R56 MINI Cooper Coolant Pump Replacement

I recently had a look under the car and noticed that my coolant levels were dropping slowly.  While it wasn’t a major leak, I was losing enough coolant to require a small top-off every couple of days. I finally got under the car and noticed that I was losing coolant from the coolant/water pump located on the passenger side of the car.

The pump is located near the passenger side wheel well, same place you’d find the crank pulley. The pump is not directly driven from the crank pulley and is engaged using an idler pulley as needed. Because of this, the repair does not require you to remove the belt from the engine.

This is a 3.5 ~ 4 hour job for someone doing this repair for the first time. You’re looking at about $600 if you have a MINI dealership do the repair.

A broad overview of what this job will require is as follows:

  1. Remove passenger headlight and black engine bay bar.
  2. Remove engine block mounting hardware and rest the block on the car’s body.
  3. Remove the wheel well cover.
  4. Remove pulley and old coolant pump.
  5. Replace pump and reassemble in reverse order.

Sounds easy, right? Well, let’s get started!

For this job you’ll need:

  1. 10mm combination ratchet wrench with 10mm wrench socket. See here and here for examples. This tool is essential! It’s impossible to do this without a thin 10mm wrench!
  2. 10mm socket with ratchet (1/4″ or 3/8″ driver will work, although the 1/4″ will use a smaller socket wrench)
  3. Socket extensions (as needed)
  4. 13mm and 18mm socket with wrench. You might also need a breaker bar for the 18mm socket.
  5. T30 driver
  6. 10 ~ 15mm box end wrench. Doesn’t matter, just as long as it fits around a bolt
  7. Pry Bar
  8. Jack
  9. 2 x Jack stands (only if you aren’t on a lift)
  10. Phillips and standard screwdriver
  11. Knife or large standard screwdriver
  12. A replacement coolant pump (~$180)
  13. Bucket to catch coolant
  14. Brake cleaner
  15. Some rags you’re willing to throw away
  16. A 2nd person that knows how to use a floor jack
  17. Muscles


  1. Impact driver with 3/8″ or 1/2″ driver attachment
  2. Hose clamp tool
  3. 4 point lift

Now that you’ve gathered all your tools, let’s get started!

  1. First thing you have to do is remove the black bar that goes around your engine compartment. You should need to remove 4 x 13mm bolts, 4 x T30 bolts, and a couple (3, I think) 10mm bolts.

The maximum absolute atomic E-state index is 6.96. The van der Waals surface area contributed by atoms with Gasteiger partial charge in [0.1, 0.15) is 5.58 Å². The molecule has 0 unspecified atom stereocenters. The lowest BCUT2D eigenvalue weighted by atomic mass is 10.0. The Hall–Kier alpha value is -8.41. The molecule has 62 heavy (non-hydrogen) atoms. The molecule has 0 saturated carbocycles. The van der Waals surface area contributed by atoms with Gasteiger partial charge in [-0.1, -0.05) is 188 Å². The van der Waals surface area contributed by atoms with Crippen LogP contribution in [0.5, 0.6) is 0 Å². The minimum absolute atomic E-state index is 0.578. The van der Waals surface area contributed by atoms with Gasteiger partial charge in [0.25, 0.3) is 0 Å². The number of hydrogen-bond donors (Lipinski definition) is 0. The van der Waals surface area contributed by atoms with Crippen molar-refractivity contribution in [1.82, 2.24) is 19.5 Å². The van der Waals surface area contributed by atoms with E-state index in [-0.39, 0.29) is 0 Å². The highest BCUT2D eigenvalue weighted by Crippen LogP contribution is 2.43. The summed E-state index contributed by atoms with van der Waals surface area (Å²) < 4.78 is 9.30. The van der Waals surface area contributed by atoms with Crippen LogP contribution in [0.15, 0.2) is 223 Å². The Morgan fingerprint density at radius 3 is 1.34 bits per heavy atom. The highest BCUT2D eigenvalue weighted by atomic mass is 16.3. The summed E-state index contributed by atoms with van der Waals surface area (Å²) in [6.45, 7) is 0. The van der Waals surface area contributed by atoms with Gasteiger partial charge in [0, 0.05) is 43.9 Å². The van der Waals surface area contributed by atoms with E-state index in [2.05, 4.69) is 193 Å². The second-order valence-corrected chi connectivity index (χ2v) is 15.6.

2. Remove the black tube next to the vacuum line on the top right (nearest the passenger side door) of the engine. It should be a 4~5 inch tube with a hose clamp on one end and a clip on the other. Remove the tube by pulling out the clip.
  3. You should also completely remove the passenger side headlight. Try to mark where it originally was to avoid having to re-adjust it later. Removing the driver side light isn’t necessary, but it helps to loosen all the bolts.[singlepic id=783 w=320 h=240 mode= float=]
  4. Your car should now be on jack stands or, supported by the lift if available. DO NOT WORK ON A CAR SUPPORTED ONLY BY JACKS!! THIS IS DUMB AND SHOULD NEVER BE DONE!!
  5. Get under the front of the car and place a bucket under the hose which runs across the underside radiator. This hose should have a clamp or two which, using either pliers or a hose clamp tool, should be removed in order to drain all the coolant from the radiator and part of the system. This will make sure less of a mess is made when removing the pump.
  6. While the coolant drains, remove the front passenger wheel and set it aside. Also, place a set of towels in each end of the coolant tubes to keep from spilling more coolant on the ground.
  7. Place a jack under the car and gently support the oil pan (not the transmission fluid pan).
  8. Use the 13mm and 18mm sockets to remove the engine mount support. Remove the 18mm nut first, then work on the 13mm bolts. Don’t forget to remove the nut/bolt connecting the mounting bracket to the grounding cable (braided cable with a flange at the end). The bolt is unsupported, so make sure you don’t lose it!
  9. Using the thin 10mm wrench, remove a 10mm bolt located below the bracket you just removed. It should be holding a wiring harness located along the back edge of the engine block. It’s very important that this bolt be removed because if not, you may damage the wires!
  10. Once that piece is removed, the engine should now be supported only by the jack. SLOWLY lower the engine block until it’s supported by the frame. Don’t worry, it’s okay to do this!
  11. Congrats, you’re 1/4 of the way done!

Break time #1! The fun has yet to come! Go drink a beer and come back happier, and a bit less sober!

  1. Ok, next we need to remove the felt lining covering the inside of the wheel well. It should be held onto the frame of the car by plastic supports and two T30 bolts. The bolts are located at the top of the wheel well. Don’t forget the plastic support directly above the wheel well! Mine was damaged, so I had to cut it off. One more, one less, who cares, right?
  2. Once the lining is removed, you should have a clear view of the side of the engine. The pulley you have to remove is shown on the top left of the following image. It’s the gray pulley with silver bolts.[singlepic id=784 w=320 h=240 float=]
  3. OPTIONAL STEP: Now that you’re looking at the side of the engine, take note of the crank pulley. In the picture above, it’s the black pulley located in the center of the image. You’ll notice that on my car the pulley has a black ring that appears to be “swollen”. This means that oil has been leaking into the rubber dampener located within the pulley and has damaged the dampener. If possible, you should replace the pulley while you’re working on the coolant pump. If the problem isn’t addressed in a timely manner, the pulley might come apart and cause your accessories (AC, alternator, water pump) to stop working. In extreme scenarios, you might damage the engine itself. I’ll write up another tutorial on how to do that repair in another post.